Psychiatric Comorbidity and Work Disability in Patients With Inflammatory Rheumatic Diseases


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Abstract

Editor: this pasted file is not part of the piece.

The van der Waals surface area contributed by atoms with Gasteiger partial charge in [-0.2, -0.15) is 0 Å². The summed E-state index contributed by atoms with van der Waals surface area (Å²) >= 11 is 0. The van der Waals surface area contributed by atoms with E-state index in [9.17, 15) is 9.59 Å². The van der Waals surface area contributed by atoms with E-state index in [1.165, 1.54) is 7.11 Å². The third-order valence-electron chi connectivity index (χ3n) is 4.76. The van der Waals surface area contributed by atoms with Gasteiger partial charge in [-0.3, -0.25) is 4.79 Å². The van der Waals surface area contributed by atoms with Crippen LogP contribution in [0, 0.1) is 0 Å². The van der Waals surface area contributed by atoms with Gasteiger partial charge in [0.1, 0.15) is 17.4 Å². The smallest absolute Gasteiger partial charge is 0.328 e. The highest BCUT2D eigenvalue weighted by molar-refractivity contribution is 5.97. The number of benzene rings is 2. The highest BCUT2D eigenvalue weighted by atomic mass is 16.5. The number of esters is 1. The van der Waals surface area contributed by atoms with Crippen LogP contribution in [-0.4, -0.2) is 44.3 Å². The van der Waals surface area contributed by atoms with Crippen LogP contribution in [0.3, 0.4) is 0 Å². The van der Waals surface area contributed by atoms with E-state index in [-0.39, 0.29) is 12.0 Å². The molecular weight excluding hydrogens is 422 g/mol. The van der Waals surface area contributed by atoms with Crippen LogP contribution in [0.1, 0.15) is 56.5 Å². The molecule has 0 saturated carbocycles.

Objective:To determine the relative contribution of psychiatric comorbidity to work disability in patients with inflammatory rheumatic diseases (IRD). Parallel analyses were also performed in a matched control group with no diagnosis of IRD to investigate if predictors of work disability in medical patients are independent from the presence of IRD.Method:The patient group with IRD (73.9% female; mean age, 42.7 years) and the control group (73.9% female; mean age, 42.2 years) consisted of 356 outpatients each. Psychiatric comorbidity was diagnosed using the Patient Health Questionnaire (PHQ), functional disability was measured with the 12-item Short-Form Health Survey (SF-12), and severity of illness was assessed by the treating physicians. Stepwise logistic regression analyses were performed to identify independent predictors of work disability controlling for psychiatric comorbidity, functional disability, severity of illness, additional clinical variables, and demographics.Results:Psychiatric comorbidity increased work disability in patients with severe IRD from 25% to 50%, and from 5% to 17% in mild disease. Physical functioning (OR = 0.6; p < .0001), depression severity (OR = 1.6; p = .005), and illness severity (OR = 1.8; p = .006) were identified as independent predictors of work disability in patients with IRD. Similar predictors of work disability were identified in the control group, but depression severity did not meet statistical significance at the 5% level.Conclusions:This study provides evidence that depression is an independent risk factor of work disability in patients with IRD, but this result cannot be generalized to other medical conditions. Improved diagnosis and treatment of depressive disorders in patients with IRD may help avoid work disability.

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